The series spins around Olivia Vinall (Roadkill) and her three mystery writing aunties. The trio of surrogate moms includes an amusingly and uncharacteristically edgy Julie Graham (Bletchley Circle: San Francisco).
The series creator, Julian Unthank, wrote for several seasons of Doc Martin which should give you some sense of the level of humor. The show is full of silly characters, complex tales, and one over-arching mystery surrounding Vinall’s parents. Frustratingly, that mystery is left very much in its box, though they play around the edges of it the entire series. It’s a short season of three 90 minute stories, but the individual stories are all engaging and I am looking forward to seeing what they’ve got when they return.
Truth Seekers is right in line with their approach and sense of humor. Frost’s wifi serviceman, moonlighting as a ghost hunter across the English countryside, gets an unexpected partner with unpredictable abilities and a real mystery to tackle. It’s funny between the jumps, and clever in its construction. Even the rough edges of the acting and production are as conscious as the crisp horror they inject at regular intervals.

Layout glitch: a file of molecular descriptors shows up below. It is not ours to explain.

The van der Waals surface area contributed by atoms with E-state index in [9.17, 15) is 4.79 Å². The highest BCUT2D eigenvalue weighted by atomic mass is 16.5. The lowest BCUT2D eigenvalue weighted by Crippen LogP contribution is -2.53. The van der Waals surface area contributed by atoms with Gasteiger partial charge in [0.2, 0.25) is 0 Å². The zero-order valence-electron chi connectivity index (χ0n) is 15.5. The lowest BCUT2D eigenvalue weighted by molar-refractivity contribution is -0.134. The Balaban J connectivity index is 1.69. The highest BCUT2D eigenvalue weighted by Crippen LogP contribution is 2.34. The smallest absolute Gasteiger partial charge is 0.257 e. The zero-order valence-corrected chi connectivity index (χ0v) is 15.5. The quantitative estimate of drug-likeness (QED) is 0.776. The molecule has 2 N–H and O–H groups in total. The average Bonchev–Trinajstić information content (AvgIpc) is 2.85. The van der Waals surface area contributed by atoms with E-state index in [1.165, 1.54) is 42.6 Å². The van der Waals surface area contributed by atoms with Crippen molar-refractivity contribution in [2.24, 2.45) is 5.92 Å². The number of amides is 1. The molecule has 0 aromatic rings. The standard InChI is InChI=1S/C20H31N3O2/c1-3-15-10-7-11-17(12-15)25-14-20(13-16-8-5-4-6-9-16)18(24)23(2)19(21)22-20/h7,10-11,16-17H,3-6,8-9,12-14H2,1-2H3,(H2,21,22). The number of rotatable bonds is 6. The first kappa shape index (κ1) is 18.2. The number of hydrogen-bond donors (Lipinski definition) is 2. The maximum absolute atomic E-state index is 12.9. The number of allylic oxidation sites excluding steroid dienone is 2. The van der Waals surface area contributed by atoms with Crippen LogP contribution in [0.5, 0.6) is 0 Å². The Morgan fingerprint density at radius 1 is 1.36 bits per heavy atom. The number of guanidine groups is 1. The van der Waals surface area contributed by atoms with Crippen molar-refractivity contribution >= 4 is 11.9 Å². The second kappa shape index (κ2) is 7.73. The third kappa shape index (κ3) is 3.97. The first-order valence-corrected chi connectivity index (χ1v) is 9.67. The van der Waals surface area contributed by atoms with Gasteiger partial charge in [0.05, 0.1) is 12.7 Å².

Frost’s associates Samson Kayo and Emma D’Arcy make an odd trio, but play off one another well. Kayo’s off-hand delivery is particularly amusing. And supporting the story and the ghost hunters from the sidelines, Susan Wokoma (Enola Holmes) and Malcolm McDowell (Bombshell) make for one of the oddest comedy duos ever put together. And, yet again, it works. Both the material and the talent all come together in unexpected and entertaining ways. Surprise guests willing to go odd places, like Kelly MacDonald (Puzzle), add to the fun as well.